The president of the University of Southern California faces intensifying pressure after a series of scandals. (David McNew/Getty Images)

Faculty leaders at the University of Southern California called for the school’s president to resign in a formal vote that both underscored and escalated earlier messages delivered by faculty and alumni.

Paul Rosenbloom, president of the USC Academic Senate, said President C.L. Max Nikias has amazing strengths but has not dealt well with a series of scandals. “That has increasingly caused concerns among the faculty and others,” said Rosenbloom, who helped lead a task force working with the administration over the past year to try to change the culture at USC. In the past couple of weeks, “things reached a crisis point, where we couldn’t see a realistic path forward with him as president. . . . We called for his resignation for the good of the university.”

C.L. Max Nikias (Phil Channing)

Nikias has been credited with elevating the finances, aspirations and impact of the private research university. But very public failures, and the administration’s response, have eroded confidence in leadership to the point that nearly 4,000 people signed an online petition calling for the president’s resignation this week, and nearly 7,000 alumni signed another petition demanding that USC hold the administration accountable “for supporting sexual predators.”

The Los Angeles Times reported last week that a USC gynecologist had been accused of mistreating patients for years — and that the school let him continue to see students. George Tyndall, who was a doctor at the student health clinic for more than 30 years, could not be reached for comment. Last week, he defended his medical exams to the Times as thorough and appropriate.

On Wednesday night, faculty leaders approved this resolution: “We the Academic Senate, as the elected body of the Faculty of the University of Southern California, believe that new leadership is in the best interest of the University now and going forward. Therefore, we call on President C.L. Max Nikias to resign.”

There were 24 affirmative votes cast, four abstentions and no negative votes.

Rosenbloom said that he did not know the precise number of voting senators but that the 28 at the meeting Wednesday night constituted “more than a quorum.”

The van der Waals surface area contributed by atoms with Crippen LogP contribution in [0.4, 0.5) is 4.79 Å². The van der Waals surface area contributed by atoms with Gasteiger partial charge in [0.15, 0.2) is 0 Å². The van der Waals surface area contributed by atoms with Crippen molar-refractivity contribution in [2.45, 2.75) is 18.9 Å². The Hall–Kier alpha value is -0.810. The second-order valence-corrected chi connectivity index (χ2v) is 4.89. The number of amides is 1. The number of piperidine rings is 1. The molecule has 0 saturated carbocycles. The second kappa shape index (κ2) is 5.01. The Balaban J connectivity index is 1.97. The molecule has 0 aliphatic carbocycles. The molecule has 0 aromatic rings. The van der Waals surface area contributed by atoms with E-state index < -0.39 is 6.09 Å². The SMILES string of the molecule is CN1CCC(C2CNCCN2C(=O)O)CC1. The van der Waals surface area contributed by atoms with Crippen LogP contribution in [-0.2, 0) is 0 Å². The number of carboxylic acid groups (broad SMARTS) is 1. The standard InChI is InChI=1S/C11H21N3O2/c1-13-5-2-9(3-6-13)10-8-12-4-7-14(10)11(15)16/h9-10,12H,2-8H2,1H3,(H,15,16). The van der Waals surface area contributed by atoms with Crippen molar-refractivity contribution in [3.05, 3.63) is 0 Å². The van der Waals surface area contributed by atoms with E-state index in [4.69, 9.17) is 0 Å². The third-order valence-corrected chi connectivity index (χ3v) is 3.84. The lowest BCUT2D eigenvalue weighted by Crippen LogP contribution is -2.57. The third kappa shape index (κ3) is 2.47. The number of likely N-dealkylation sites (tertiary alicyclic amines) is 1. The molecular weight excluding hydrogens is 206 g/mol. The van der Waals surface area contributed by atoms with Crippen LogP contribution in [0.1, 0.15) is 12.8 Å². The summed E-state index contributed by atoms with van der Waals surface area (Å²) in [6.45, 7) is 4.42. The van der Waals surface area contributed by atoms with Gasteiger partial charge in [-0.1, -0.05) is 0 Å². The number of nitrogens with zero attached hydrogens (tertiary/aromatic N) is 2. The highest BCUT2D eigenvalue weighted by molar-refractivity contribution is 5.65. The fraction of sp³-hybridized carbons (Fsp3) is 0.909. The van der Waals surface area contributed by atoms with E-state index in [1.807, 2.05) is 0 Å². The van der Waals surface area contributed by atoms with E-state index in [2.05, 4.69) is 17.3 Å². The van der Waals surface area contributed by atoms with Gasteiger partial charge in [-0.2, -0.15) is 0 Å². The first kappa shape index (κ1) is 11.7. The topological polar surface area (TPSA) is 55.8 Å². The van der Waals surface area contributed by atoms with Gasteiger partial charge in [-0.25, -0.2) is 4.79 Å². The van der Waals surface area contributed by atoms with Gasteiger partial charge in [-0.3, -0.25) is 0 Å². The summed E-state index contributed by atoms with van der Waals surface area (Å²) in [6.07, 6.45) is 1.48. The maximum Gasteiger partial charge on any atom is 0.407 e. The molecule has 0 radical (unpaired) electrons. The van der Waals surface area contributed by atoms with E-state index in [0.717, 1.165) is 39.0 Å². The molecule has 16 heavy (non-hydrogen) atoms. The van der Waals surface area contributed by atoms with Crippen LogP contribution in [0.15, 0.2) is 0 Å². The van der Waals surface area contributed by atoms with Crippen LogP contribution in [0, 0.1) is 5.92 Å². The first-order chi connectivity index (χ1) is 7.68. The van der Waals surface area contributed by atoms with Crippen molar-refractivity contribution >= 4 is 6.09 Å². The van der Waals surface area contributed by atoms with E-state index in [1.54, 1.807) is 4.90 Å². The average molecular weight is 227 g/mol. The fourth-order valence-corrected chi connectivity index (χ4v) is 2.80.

“This has been a hard time for all of us,” said Rosenbloom, a professor of computer science. “It’s a terrible time for students who had to deal with this gynecologist. It’s a terrible time for faculty, staff and students who feel betrayed or angry or confused. It’s terrible when you have to ask your president to step down. But we hope we can move forward and be a better university.”

A USC spokesman did not immediately respond to a request for a response Thursday from the administration to the faculty vote.

The chairman of USC’s board of trustees praised Nikias’s leadership this week, and Nikias issued a plan to change the university culture and operational structure. The executive committee of the board apologized to the people affected and announced it would hire outside counsel to investigate the misconduct and reporting failures.

Several former students filed lawsuits this week, claiming Tyndall used his position of trust and authority to sexually abuse patients. John Manly, an attorney for four of the former students, said in a news release the case has disturbing similarities to the one against former Michigan State University doctor Larry Nassar. Hundreds of women and girls accused Nassar of molesting them under the pretense of providing medical care. Manly was the lead attorney in a $500 million settlement reached with Michigan State last week.

That case toppled a presidency — Michigan State’s longtime leader Lou Anna K. Simon resigned amid outrage as women testified against Nassar — and continues to reverberate through the top levels of the school, with continued calls for the board of trustees to resign.

Last summer, the Los Angeles Times reported that the former dean of the Keck School of Medicine, Carmen Puliafito, a well-known eye surgeon and successful fundraiser, had a secret life abusing drugs, sometimes with prostitutes, sometimes even in his USC office. A few months later, the dean hired to replace him resigned amid allegations of sexual harassment.

“There has been a significant breakdown in trust,” Rosenbloom said. Even as he helped lead the task force seeking to create more accountability and ensure that bad behavior was not tolerated, Rosenbloom said, he hoped for more answers from the administration.

“It’s pervasive. It’s not everyone, but it’s pervasive, and it makes it impossible for us to move forward the way we are,” he said. “We have been encouraging [Nikias] to be more transparent about things. That could help restore that trust. But that has not happened to the extent it needed to.”